Anyone who has been reading these semi-regular columns about this year’s Oscar race has probably already noticed the last-minute sea change of opinions where early winners like Zero Dark Thirty (Sony) and heavily-predicted winners like Steven Spielberg’s Lincoln (DreamWorks) have suddenly fallen away to allow Ben Affleck’s Argo (Warner Bros) to rise to the top.
While the Writers Guild (WGA) is still a couple of weeks away from announcing their awards, Argo has already swept all the previously-announced guild awards from the producers (PGA), actors (SAG) and last night’s Directors Guild (DGA) win. When you add those to the Golden Globe and Critics Choice Award wins for Argo, it’s looking pretty good that support for the movie following Ben Affleck’s directing Oscar snub is pervasive enough to continue right through Oscar night.
But that still leaves the now Affleck-less directors’ category and the chance that Oscars for Best Picture and Director will go to different movies for the first time since Ang Lee won in 2006 for Brokeback Mountain even though Best Picture went to Crash.
As you probably know by now, support for a movie for Best Picture by the Academy usually comes with support for that movie’s director as well and the Academy very rarely splits on the two categories. That’s why a movie nominated for Best Picture that doesn’t have a corresponding director nomination isn’t taken very seriously as a frontrunner even though Argo is bucking that trend quite effortlessly.
By now, we already know Affleck’s snub was probably an oversight and that Argo has enough support to win Best Picture, but someone’s still going to have to win Best Director and that’s now an open field with five contenders who haven’t won a single award up until this point.
The contenders are:
Michael Haneke for the Foreign Language drama Amour.
Ang Lee for the difficult adaptation of Life of Pi
David O. Russell for the comedy Silver Linings Playbook
Steven Spielberg for the dramatic biopic Lincoln
and Benh Zeitlin for the Sundance favorite Beasts of the Southern Wild
In theory, any one of those five could win the Oscar since they had enough support to get nominated, although only two of them received corresponding DGA nominations: Ang Lee and Steven Spielberg.
Of the directors above, Russell and Spielberg may make some sense since they’ve directed their actors to the most Oscar nominations in the acting categories, and one could easily see the acting branch of the Academy, which makes up roughly 20%, back one of them over movies with only one acting nomination (which is the case with Amour and “Beasts”) or none (like Life of Pi.)
Spielberg certainly seems an obvious choice since he’s such a known commodity, but he’s also the one nominee who has won the Oscar for directing twice, and some Academy members may feel the Oscar should be given to someone new. This way of thinking might rule out Ang Lee as well, even though his movie Life of Pi is quite an impressive directorial feature for sure.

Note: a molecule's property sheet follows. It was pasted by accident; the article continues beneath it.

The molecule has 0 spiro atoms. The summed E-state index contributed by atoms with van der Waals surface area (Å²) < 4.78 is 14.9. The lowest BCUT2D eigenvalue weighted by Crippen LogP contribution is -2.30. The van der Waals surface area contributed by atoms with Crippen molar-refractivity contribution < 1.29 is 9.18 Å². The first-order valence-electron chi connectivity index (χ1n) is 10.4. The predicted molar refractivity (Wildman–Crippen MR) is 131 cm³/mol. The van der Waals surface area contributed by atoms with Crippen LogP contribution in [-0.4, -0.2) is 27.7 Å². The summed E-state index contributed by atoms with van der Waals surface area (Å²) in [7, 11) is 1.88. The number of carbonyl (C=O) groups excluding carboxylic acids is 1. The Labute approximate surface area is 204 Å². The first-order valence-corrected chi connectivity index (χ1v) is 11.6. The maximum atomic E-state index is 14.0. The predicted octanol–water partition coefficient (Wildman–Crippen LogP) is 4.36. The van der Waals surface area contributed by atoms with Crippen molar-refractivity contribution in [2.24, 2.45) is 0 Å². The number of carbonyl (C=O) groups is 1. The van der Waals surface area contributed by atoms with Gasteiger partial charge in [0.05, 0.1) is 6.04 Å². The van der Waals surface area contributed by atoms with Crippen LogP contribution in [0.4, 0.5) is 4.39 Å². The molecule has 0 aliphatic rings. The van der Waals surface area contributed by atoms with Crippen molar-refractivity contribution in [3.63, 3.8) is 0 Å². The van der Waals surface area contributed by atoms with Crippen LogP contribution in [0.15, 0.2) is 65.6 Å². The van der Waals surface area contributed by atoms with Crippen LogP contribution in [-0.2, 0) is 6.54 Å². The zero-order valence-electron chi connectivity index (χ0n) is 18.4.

On the other hand, Haneke’s tough drama Amour has received overwhelming support for a foreign language drama, not only getting a nomination for Haneke’s direction but also his script, another for actor Emmanuelle Riva’s performance and an even rarer Best Picture nomination. We think Haneke’s movie will be the easy winner in the Foreign Language category and we can easily see Academy members who won’t have Affleck, Kathryn Bigelow or Tom Hooper to vote for, going for a veteran foreign filmmaker rather than someone brand new and unknown like Benh Zeitlin or David O. Russell, a director still trying to live down his reputation as being difficult.
Basically, there are a lot of different ways the Academy members could go while filling out their ballot and it’s really going to come down to whether they want to honor someone new who has never received an Oscar i.e. Russell, Zeitlin and Haneke or give further support to a respected filmmaker like Lee or Spielberg.
After a lot of thought on the matter, I’ve decided that the directing race comes down to Lee or Haneke. Although Lee has a lot of supporters within the Academy, Life of Pi has its detractors and his fairly recent win for Brokeback Mountain may convince many members both young and old to put support behind the 70-year-old Austrian filmmaker who has never even been nominated.
In that sense, this category could very well be one of those rare Oscar night surprises similar to Roman Polanski’s win 10 years ago as the underdog Haneke is called to the podium for a second time after Amour wins the Foreign Language Oscar. Then again, since Life of Pi was my favorite movie of 2012, I’d be equally thrilled if Ang Lee wins his second Oscar even if Life of Pi doesn’t win Best Picture.
Either way, this is likely to be one of the most exciting races since we haven’t gotten 5,000 clues to who might win leading up to Oscar night.
(All photos from WENN.Com; Lee & Spielberg – APEGA, Russell – FayesVision)